I'm a little concerned about the surrender of passports as well. I would be loathe to do this in any conditions at all. What if they lose it? What the hell do you do then?

Does anyone have any information on having to surrender passports in terms of the legality of this?
As an Australian Passport remains the property of the Australian Government, I am sure you are only required to hand it over to a government official. However, if the airline staff have requested it for the purpose of expediting immigration and/or accommodation services during a flight delay/cancellation, if you refuse to hand over your passport I expect they will happily leave you at the airport to find for yourself. The choice is yours.
 

beardoc

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NM said:
As an Australian Passport remains the property of the Australian Government, I am sure you are only required to hand it over to a government official. However, if the airline staff have requested it for the purpose of expediting immigration and/or accommodation services during a flight delay/cancellation, if you refuse to hand over your passport I expect they will happily leave you at the airport to find for yourself. The choice is yours.

I think that it is very rough for them to compel you to leave your passport with them for them to return later. I would imagine that you could request that you go with your passport and be processed, not losing sight of your passport, and if they refused this and left you in the airport, this would be ridiculous. If it's about bonding people to stay in the country, I'm not sure I'm happy about that at all.
 

Gazza

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I have been asked to give my passport to a number of people including airline staff.

I always refuse.

The only person that I will give my passport to is a representative of the New Zealand Govt or someone holding a gun to my head.

Everyone else has no chance.

Incidentaly the Thai people do not go for "confrontation" so if you stand your ground they will back down.
 

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Re: Passport!

justinbrett said:
I have two Australian passports - an Official passport and a personal passport.

I never even thought about taking them both overseas. Is it legal to use both? I always thought it was one or the other. Still, I guess, two valid passports are better than none!

I'm pretty sure I remember something about one not being allowed to travel on another passport while on official government business...
 

cumaloon

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Passport

I leave NZ on my Kiwi passport, enter the EU on my UK passport (one of 2) and eventually enter Angola on my Angolan Residents Card, I also have a Brazilian ID Card for travelling in and out of Brazil and internally. As far as I understand as long as you enter and leave on the same document you can carry as many as you are entitled to.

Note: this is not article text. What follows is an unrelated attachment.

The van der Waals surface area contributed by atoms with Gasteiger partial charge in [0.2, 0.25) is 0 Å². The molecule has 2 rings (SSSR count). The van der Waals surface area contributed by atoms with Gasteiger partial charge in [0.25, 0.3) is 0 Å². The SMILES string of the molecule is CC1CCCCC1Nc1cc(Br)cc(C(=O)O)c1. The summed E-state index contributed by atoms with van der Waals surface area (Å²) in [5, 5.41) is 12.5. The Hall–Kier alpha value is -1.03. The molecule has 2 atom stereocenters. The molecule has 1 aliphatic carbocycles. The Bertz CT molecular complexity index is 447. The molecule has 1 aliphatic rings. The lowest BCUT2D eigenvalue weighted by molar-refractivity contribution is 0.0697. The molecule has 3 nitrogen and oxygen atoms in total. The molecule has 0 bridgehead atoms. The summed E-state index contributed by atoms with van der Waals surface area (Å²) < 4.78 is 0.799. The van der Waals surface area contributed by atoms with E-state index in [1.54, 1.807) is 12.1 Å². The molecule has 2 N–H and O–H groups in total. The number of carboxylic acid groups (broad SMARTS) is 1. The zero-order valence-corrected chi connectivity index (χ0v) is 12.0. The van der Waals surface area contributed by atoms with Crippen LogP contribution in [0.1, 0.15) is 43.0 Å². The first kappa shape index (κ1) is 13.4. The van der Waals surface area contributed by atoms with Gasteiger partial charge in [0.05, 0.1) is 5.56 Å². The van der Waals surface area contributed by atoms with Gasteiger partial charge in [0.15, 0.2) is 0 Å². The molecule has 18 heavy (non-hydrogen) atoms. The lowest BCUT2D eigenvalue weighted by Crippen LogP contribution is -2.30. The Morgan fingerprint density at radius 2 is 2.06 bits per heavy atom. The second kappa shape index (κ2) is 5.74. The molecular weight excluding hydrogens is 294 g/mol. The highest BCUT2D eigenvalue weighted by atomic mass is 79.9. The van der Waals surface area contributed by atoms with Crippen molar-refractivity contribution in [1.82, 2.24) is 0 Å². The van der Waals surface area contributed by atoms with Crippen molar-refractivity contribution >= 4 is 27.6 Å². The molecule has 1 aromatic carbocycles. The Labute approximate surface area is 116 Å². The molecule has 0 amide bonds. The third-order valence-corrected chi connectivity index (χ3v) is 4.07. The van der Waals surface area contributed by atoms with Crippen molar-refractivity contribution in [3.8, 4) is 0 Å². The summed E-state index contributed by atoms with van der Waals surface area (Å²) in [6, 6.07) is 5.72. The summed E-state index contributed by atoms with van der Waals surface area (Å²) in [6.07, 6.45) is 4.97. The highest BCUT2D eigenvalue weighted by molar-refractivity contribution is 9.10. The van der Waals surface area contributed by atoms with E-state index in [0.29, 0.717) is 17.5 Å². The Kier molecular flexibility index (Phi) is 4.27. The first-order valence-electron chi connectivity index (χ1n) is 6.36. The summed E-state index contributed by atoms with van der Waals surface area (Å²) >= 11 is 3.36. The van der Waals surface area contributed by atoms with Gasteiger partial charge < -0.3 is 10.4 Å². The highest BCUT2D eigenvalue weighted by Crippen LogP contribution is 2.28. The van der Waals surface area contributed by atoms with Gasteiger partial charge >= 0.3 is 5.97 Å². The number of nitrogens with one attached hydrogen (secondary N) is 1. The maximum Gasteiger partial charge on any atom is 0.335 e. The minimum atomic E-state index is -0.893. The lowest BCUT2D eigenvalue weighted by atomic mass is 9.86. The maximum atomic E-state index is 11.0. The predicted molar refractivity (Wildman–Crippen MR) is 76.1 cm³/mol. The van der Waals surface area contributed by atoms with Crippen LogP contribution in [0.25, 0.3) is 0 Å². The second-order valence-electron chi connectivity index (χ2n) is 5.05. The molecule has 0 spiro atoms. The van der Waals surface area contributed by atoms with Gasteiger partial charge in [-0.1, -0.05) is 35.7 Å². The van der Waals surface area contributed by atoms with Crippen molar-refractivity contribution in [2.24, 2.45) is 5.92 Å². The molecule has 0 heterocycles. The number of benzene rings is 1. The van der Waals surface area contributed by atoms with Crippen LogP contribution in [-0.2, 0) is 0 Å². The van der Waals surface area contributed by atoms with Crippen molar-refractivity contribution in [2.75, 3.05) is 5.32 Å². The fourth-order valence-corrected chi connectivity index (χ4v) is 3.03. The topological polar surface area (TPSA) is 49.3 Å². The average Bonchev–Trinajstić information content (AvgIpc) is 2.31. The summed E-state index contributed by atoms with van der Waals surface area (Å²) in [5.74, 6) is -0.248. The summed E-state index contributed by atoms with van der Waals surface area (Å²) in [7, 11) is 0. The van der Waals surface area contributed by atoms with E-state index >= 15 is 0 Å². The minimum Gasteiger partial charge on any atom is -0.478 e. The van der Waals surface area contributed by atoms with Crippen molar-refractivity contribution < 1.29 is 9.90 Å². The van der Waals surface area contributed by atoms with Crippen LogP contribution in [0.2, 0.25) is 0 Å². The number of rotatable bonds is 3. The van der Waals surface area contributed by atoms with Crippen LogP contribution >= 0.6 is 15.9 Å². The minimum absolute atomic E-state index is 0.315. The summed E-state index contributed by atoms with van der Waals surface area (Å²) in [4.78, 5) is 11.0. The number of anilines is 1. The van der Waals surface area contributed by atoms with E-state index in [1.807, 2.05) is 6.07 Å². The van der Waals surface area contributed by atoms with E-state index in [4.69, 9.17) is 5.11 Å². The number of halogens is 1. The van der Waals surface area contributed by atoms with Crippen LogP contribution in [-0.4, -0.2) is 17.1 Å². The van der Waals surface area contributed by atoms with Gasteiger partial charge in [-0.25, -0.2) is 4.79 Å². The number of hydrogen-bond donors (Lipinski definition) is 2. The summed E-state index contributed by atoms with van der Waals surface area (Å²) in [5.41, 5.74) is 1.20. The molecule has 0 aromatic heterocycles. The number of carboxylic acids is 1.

The only time I have every surrendered a passport is when I have been required to by an Immigration officer for a good reason (he has friends with guns and I do not) so I really think the holding out on moral grounds has to be on a case by case basis!! I tried the 'my passport is the property of the NZ Government' in Turkey and damn near got to test the veracity on the Midnight Express script! Turks are obviously not of the gentle Thai persuasion. On every occasion I have been in for a long wait not far from it while whatever real or imagined problem was sorted.
 

macca172

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Im like some of you guys, I have two passports, one private and one official. The rules pertaining to the use of official Australian government passports are "very" specific "ONLY TO BE USED ON OFFICIAL GOVERNMENT BUSINESS"!

When I travel overseas on private trips, naturally I travel on my private passport, however my official passport is with me also and vice versa. If for some reason I was to lose or have my private passport confiscated(why I dont know), I would have no hesitation in using my official one to get back to Oz.

Word of caution, when leaving a country on one type of national passport and arriving at another and presenting another type of national passport, can and will raise the suspicions of the arriving countries immigration officers, in most western countries. Why is this so....because they know your coming before you arrive at the destination and what documents you departed on.
 

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macca172 said:
Im like some of you guys, I have two passports, one private and one official. The rules pertaining to the use of official Australian government passports are "very" specific "ONLY TO BE USED ON OFFICIAL GOVERNMENT BUSINESS"!

When I travel overseas on private trips, naturally I travel on my private passport, however my official passport is with me also and vice versa. If for some reason I was to lose or have my private passport confiscated(why I dont know), I would have no hesitation in using my official one to get back to Oz.